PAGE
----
Unless I’m playing a shooter or strategy game, I tend to plug a controller in from the get go. For some reason, I didn’t do that when I first fired up Everspace. And I haven’t thought about it since.

Controls make or break a game. Obviously. But there’s a reason why games float to the top of your favorites list. They just feel right. Games like Doom and Call of Duty are popular for many reasons. Both are fun as hell to play. Smooth controls are a big part of that.

And controls don’t get much smoother than they do in Everspace. Flying your spaceship around icy asteroids and through the destroyed hulls of massive capital ships is effortless. All with a mouse. ROCKFISH Games nails the mouse controls. They don’t feel heavy, or momentum-based. Each movement is crisp and smooth.

Want to fly through the tight confines of an asteroid cave? A quick flick of the mouse gets you right where you want to be.

Of course, not every movement is done with the mouse. Everspace uses the usual keyboard keys for movement. You can strafe side to side (‘A’ and ‘D’), roll (‘Q’ and ‘E’) and rise and fall (‘space’ and ‘ctrl’). All the controls are snappy. Combine them with smooth mouse controls and you’ll be flying like an ace in no time.

You’re going to be glad the controls are so damn good. The AI in Everspace is relentless. They have one goal. Blowing you and your spaceship to pieces. And they pursue it to their detriment.

Everspace cockpit

I was flying around Sector 3 last night. My hull is about half strength when four ships warp right to my location. I lock onto the first target and fire off a quick missile and give it everything I got with my Gatling gun. One down, three to go.

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Here’s where I have a quick criticism of Everspace. Figuring out where exactly enemy ships are can be a pain in the ass sometimes. It’s a combination of two things. The vibrant environment and how close enemies engage with you. By the time you boost and make a hard turn, the target you’re chasing is doing the same thing. It’s not game-breaking by any stretch, but I do notice it when I’m fighting more than two enemies at the same time. Usually I boost away to get my bearings before I re-engage.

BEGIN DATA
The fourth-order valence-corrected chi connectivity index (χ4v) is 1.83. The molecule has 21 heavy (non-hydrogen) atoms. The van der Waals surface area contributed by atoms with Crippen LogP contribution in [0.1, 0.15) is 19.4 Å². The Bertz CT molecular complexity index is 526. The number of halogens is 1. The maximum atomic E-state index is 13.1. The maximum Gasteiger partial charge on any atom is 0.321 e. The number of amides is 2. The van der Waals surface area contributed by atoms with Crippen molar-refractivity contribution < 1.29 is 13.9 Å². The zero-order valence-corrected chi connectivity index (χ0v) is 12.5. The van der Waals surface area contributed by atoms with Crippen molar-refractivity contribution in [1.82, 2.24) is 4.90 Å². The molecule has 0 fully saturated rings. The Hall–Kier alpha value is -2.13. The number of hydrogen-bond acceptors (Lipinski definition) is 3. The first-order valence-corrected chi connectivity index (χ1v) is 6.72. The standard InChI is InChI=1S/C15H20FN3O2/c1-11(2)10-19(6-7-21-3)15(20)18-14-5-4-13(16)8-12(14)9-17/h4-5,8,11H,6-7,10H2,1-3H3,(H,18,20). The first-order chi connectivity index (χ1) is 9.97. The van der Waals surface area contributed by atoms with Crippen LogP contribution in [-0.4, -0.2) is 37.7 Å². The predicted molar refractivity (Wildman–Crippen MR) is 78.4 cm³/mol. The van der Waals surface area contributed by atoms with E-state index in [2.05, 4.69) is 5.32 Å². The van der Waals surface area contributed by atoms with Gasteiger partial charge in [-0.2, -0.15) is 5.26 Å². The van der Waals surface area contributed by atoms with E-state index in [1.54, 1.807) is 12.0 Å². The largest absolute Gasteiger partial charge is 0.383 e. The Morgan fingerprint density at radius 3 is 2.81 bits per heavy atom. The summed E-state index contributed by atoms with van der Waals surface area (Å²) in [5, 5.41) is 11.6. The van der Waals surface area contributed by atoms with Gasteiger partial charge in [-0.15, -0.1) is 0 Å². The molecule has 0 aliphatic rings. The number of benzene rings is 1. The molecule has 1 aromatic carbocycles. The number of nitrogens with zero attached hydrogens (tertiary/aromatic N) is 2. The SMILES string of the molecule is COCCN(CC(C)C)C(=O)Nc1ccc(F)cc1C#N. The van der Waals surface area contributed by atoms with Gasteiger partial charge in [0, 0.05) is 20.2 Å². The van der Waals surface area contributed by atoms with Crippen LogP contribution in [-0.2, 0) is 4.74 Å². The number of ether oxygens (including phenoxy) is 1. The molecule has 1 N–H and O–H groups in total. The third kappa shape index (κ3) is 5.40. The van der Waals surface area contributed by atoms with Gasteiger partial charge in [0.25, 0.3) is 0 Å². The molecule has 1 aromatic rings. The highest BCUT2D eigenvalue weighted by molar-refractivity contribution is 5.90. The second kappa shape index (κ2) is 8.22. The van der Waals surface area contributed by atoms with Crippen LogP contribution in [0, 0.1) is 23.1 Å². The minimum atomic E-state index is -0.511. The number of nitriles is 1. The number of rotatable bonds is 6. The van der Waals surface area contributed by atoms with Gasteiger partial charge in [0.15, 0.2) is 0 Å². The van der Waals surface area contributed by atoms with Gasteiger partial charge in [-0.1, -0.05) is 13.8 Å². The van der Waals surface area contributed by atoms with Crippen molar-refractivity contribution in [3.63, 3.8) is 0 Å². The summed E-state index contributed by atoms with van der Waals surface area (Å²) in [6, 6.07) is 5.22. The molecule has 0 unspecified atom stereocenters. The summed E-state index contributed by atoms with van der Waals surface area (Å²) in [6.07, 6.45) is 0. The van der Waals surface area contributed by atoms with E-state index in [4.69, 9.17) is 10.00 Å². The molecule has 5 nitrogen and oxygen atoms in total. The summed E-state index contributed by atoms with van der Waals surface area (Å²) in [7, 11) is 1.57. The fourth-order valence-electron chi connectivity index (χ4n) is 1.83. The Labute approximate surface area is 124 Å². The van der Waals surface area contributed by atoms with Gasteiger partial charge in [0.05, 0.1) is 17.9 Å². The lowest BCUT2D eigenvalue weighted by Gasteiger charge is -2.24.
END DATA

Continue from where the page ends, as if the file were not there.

Alright, back to my fight. The three ships opened up on me. My shields went down in an instant. Lucky for me, there were plenty of hollowed out asteroids near me. I flew through one of them. But one of the enemy ships already circled to the other side. A few laser hits had my hull seeing better days. I activated my ships boosters and swung around the asteroid surface with my nose just feet from touching. I was power sliding around an asteroid, and it felt awesome.

Remember how I said enemy ships like to engage close. Well this one was too close. I heard a muffled explosion behind me, turned around and saw a few pieces of loot floating in space. I mopped up the last two, shot a few containers, mined a couple of asteroids and jumped to the next part of the sector.

It’s not just ships giving you headaches either. You’ll often stumble upon installations defended by an array of missile and laser batteries. Get used to the missile lock tone on your ship. You’ll hear it a lot.

Sure, you can boost away and evade incoming missiles. It’s easy enough to do. But where’s the fun in that? Flick the mouse wheel to your Gatling guns, swing around and blast the missiles out of the sky before they reach you.

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These moments happen every time you complete a jump through hyperspace. And the crisp mouse controls are the reason why Everspace’s gameplay loop works. Each time you die, you take the experiences (and money) from your previous Sector run and start again. More shields, more weapons, more credits, more fuel. They all help in making your next run last longer. But it’s pushing Everspace’s slick controls to the limit that will get you further each time.

Everspace isn’t about brute force. It’s about finesse. Asteroids are your friend. Use them for cover. And hey, there’s no shame in dying. Spend your credits on upgrades and give it another go.

Look for my complete ‘review’ (it’s in early access) of Everspace later this week.

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